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OC Health Care Agency Implements Secure Electronic Patient History Sharing System that is First-of-its-Kind in the Nation

(Santa Ana, CA) –  The OC Health Care Agency's (HCA) field implementation of an electronic system that enables the instantaneous sharing of a patient's medical history from ambulance to hospital has been recognized this month by the Journal of Emergency Medical Services for its innovation.

HCA’s Emergency Medical Services (EMS) division became the first in the nation to fully launch the Search, Alert, File, Reconcile (SAFR) model of health information exchange in February of this year. "This system enables emergency medical technicians and paramedics here in Orange County to immediately access a patient’s past medical history when evaluating and treating in the field, including information like recent hospitalizations, past medical history, medications, allergies, preferred healthcare facilities and end-of-life decisions, which can affect initial care decisions and long-term outcomes," said Dr. Samuel Stratton, EMS Medical Director.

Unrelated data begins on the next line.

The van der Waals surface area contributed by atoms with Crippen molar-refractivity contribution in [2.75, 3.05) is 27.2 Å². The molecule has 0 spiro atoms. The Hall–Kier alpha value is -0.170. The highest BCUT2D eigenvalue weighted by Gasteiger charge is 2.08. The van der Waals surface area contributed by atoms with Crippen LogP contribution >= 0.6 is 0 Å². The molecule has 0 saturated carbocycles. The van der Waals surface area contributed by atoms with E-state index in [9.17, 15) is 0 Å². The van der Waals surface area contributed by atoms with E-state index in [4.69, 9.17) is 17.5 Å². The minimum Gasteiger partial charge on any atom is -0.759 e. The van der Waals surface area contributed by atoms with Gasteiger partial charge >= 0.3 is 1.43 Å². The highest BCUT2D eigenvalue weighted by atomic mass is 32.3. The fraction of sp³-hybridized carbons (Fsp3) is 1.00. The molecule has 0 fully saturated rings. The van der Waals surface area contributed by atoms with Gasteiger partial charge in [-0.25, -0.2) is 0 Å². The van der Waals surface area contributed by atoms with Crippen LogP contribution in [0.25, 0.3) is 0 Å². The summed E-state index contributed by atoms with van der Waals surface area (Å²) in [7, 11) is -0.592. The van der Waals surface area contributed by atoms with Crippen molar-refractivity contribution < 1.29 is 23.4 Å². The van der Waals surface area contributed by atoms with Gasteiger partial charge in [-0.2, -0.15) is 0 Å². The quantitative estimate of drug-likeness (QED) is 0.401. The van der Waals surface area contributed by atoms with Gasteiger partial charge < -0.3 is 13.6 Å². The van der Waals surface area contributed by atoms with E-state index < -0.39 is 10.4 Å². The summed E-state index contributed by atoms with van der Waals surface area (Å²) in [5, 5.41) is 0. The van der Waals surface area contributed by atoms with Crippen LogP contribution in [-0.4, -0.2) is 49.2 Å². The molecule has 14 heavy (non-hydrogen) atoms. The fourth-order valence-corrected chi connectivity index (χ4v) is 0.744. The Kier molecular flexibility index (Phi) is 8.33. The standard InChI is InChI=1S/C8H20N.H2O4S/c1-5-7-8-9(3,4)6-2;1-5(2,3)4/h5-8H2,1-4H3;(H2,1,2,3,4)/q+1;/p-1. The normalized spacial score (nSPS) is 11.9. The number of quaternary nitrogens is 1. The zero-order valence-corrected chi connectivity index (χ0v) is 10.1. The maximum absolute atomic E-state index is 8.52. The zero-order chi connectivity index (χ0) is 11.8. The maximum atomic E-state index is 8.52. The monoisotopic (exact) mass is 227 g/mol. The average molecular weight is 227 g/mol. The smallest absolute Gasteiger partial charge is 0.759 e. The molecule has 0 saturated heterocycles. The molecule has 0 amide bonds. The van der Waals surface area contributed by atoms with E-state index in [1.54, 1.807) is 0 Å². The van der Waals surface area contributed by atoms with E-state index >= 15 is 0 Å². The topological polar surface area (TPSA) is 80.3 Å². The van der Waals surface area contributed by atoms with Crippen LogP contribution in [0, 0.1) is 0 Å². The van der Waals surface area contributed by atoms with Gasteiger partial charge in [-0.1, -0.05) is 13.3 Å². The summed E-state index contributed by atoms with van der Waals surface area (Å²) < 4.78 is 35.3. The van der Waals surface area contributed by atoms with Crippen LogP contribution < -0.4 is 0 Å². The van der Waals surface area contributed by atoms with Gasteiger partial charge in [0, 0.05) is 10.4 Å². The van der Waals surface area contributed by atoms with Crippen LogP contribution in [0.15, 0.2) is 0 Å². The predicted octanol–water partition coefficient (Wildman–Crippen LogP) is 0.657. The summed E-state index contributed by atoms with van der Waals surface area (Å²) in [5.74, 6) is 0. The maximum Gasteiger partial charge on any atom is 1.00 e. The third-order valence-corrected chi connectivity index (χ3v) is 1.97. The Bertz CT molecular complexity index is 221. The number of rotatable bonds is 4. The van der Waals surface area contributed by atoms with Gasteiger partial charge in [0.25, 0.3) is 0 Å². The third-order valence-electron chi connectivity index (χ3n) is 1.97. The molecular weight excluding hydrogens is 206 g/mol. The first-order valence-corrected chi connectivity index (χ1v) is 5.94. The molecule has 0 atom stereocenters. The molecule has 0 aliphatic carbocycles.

An alert is then created that notifies the receiving hospital of the incoming patient and provides attending medical staff there with important information including age, gender, arrival time(s), vitals and any procedures performed in route, saving time and freeing staff to focus on what matters – patient care instead of paperwork. 

EMS responders are mandated by California regulations and local policy to complete a Patient Care Report (PCR) whenever they make contact with a patient to document incident demographics, assessments, and treatments. Historically, the PCR was completed on a paper form and a carbon copy was hand delivered to the receiving hospital emergency department. While the paper PCR included a significant amount of information relevant to emergency patient assessments and care, it was often illegible and it was nearly impossible to extract data for prospective or retrospective analysis of the quality of patient care.
"This new program helps the sharing of secure access of a patient’s health information, from dispatch of EMS to on-scene care, transporting of patients to the emergency department, admitting them to the hospital, discharging the patient, and reporting of the patient’s outcome back to the EMS provider for data review," Dr. Stratton said. “It’s improving the quality of care at all levels.”

To read the “Armed with History” article from the May edition of the Journal of Emergency Medical Services, please click here.